Gulf moisture could spawn area storms to help combat Lake Christine Fire
Moisture from the Gulf of Mexico and less wind Thursday offered some good news to midvalley residents and firefighters battling the Lake Christine Fire.
The added humidity from a storm making its way across Texas and Mexico on Thursday increases the chances for thunderstorm formation in the Roaring Fork Valley for the next few days and into next week, said Dennis Phillips, a meteorologist with the National Weather Service in Grand Junction.
“It’s really just higher humidity that’s good news,” Phillips said. “If there’s an increase in the afternoon humidity … it will help them fight the fire.”
He said Thursday’s weather was a significant change from Wednesday, when humidity in the single digits combined with wind to cause the Basalt-area fire to nearly double in size overnight.
In fact, the National Weather Service issued a “special weather statement” Thursday for the Aspen area, which advised that “increasing moisture will bring showers and thunderstorms to the San Juans and Central Mountains through the weekend.” The southern moisture will increase the chances for afternoon and early evening showers and thunderstorms, according to the statement.
“Most of the convection will develop over mountainous terrain mainly south of Interstate 70,” according to the statement. “The showers and thunderstorms are expected to move slowly once they develop, which increases the threat of heavy rain. This threat of heavy rain will continue through the weekend.”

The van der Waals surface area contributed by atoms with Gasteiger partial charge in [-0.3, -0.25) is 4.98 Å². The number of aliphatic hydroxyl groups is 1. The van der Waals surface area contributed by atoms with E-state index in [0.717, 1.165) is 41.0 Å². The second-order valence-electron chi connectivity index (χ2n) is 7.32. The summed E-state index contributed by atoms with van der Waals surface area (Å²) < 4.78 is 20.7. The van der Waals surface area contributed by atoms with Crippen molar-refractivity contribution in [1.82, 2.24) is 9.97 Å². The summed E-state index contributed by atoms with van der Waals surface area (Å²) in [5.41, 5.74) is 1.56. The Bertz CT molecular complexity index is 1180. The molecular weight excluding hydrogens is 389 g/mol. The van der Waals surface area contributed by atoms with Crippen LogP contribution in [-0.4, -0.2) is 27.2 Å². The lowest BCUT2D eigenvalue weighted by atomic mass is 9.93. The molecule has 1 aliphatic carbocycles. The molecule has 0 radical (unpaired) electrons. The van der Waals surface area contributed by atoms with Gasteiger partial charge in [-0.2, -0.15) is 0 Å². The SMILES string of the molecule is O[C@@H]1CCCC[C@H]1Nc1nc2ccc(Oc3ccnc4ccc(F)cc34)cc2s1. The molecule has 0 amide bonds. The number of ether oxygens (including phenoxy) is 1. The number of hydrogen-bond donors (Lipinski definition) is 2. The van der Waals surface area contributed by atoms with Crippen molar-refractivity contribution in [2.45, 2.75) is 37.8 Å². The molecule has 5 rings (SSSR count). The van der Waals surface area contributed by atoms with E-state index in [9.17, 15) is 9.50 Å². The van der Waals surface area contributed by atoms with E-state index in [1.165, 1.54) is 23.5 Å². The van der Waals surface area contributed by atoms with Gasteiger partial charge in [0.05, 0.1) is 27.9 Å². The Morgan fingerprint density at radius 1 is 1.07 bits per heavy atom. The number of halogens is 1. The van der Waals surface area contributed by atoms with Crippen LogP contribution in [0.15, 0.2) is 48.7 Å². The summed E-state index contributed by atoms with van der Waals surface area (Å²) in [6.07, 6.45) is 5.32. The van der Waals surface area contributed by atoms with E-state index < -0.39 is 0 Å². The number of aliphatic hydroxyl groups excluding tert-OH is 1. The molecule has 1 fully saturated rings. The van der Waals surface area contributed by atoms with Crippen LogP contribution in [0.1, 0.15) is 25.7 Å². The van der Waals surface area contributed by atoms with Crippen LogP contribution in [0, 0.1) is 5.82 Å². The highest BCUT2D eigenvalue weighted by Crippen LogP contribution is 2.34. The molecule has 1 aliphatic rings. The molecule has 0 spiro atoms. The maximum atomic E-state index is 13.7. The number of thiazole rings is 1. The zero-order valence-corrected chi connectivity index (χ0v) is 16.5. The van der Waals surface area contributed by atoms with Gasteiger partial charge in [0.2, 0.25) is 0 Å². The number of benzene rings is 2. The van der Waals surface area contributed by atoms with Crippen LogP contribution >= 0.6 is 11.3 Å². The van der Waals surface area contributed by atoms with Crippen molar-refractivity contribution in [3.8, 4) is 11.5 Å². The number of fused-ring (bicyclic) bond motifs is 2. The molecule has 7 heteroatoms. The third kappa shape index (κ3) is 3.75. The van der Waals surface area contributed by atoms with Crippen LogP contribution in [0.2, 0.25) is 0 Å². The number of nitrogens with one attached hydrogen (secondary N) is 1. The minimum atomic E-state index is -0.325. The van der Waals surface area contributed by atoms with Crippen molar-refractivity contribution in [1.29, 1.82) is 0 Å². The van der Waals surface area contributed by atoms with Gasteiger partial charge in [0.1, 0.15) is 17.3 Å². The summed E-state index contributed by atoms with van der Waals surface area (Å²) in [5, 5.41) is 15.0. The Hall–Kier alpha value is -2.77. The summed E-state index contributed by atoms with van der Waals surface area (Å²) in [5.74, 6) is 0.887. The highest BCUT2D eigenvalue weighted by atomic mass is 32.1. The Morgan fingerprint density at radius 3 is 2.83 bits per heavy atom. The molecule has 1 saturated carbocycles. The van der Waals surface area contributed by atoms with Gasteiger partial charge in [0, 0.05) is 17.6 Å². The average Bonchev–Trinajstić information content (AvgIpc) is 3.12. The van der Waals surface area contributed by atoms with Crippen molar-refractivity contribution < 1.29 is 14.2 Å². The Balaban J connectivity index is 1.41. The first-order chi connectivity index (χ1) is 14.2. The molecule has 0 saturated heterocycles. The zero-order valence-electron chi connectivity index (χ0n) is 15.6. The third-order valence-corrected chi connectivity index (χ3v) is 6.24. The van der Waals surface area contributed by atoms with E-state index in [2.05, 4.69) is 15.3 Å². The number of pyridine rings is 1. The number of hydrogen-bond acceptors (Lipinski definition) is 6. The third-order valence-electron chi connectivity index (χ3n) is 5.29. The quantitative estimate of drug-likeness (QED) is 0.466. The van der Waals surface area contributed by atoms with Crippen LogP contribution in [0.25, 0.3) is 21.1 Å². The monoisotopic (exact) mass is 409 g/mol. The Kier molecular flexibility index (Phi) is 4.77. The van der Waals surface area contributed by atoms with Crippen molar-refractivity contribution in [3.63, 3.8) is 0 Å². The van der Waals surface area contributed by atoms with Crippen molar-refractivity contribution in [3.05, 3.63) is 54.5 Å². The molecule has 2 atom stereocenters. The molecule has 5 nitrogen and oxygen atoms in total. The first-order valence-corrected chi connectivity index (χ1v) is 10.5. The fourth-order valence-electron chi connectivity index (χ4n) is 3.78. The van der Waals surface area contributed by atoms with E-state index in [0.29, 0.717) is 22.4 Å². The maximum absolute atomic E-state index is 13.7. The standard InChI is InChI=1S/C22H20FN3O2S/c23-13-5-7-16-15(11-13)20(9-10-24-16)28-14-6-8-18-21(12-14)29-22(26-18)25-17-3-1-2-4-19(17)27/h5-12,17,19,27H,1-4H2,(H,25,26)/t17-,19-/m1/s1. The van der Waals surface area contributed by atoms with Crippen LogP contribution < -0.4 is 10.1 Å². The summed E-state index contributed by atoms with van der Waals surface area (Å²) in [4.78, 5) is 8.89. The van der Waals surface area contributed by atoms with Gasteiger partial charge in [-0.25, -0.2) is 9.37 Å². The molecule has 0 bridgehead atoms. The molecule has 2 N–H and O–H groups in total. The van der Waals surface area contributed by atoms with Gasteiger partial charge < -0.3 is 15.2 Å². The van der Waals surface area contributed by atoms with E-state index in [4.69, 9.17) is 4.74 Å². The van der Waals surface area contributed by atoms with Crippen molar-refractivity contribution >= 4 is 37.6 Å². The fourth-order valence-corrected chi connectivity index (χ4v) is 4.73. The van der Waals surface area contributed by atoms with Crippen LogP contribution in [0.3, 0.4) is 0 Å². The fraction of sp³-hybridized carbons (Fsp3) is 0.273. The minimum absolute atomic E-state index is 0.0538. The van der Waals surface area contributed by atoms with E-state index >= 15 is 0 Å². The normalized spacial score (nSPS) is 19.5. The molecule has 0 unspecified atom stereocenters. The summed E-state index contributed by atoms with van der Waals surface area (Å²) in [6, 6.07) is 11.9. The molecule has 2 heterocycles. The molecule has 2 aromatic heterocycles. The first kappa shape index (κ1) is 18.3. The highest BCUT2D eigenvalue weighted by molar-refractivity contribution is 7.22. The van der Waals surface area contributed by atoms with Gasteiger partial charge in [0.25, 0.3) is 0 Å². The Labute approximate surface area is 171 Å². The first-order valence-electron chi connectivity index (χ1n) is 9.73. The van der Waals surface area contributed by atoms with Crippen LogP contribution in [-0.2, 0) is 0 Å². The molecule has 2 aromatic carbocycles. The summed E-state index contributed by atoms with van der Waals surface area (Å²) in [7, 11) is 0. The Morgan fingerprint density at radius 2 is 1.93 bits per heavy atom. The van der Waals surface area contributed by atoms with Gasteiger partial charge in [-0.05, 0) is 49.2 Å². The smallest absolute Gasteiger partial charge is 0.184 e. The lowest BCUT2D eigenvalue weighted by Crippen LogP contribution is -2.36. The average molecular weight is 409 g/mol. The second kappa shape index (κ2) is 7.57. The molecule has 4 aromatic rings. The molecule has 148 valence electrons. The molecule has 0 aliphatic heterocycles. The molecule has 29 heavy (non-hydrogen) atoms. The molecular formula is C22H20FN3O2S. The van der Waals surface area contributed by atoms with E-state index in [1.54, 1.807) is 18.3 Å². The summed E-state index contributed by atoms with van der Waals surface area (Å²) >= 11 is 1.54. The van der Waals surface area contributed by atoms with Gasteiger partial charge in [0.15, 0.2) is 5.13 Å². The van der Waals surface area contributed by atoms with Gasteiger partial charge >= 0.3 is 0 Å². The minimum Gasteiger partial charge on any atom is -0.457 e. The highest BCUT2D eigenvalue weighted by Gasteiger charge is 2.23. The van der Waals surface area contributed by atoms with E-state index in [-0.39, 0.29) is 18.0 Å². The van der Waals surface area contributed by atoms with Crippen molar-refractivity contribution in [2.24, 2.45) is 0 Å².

Heavy rain could cause flooding, especially in burn scar areas, the statement noted.
Radar from about mid-afternoon Thursday showed a solid smattering of rain and small thunderstorms across eastern Arizona, eastern Utah and most of Colorado and New Mexico.
The Gulf moisture isn’t part of this area’s normal monsoon weather pattern, Phillips said. Those storms generally originate along the Sierra Madre mountain range in Mexico and in the Gulf of California, he said.
In order for those storms to reach Colorado and the Roaring Fork Valley, the ridge of high pressure now over Colorado needs to shift east and settle over Texas and Oklahoma, Phillips said, adding it’s hard to say when that will happen.
“There are hints of it occurring as early as next week,” he said. “Will it stay in place? That’s anybody’s guess.”
The monsoon weather pattern could go through a few fits and starts before finally settling in, he said. The weather service continues to point to a forecast by its Climate Prediction Center, which says eastern Colorado has a more than 50 percent chance for above average precipitation during the next three months.
“The monsoons will be starting,” Phillips said. “We just need that high ridge to shift.”
On average, Colorado’s monsoon season begins around July 15, Phillips said.
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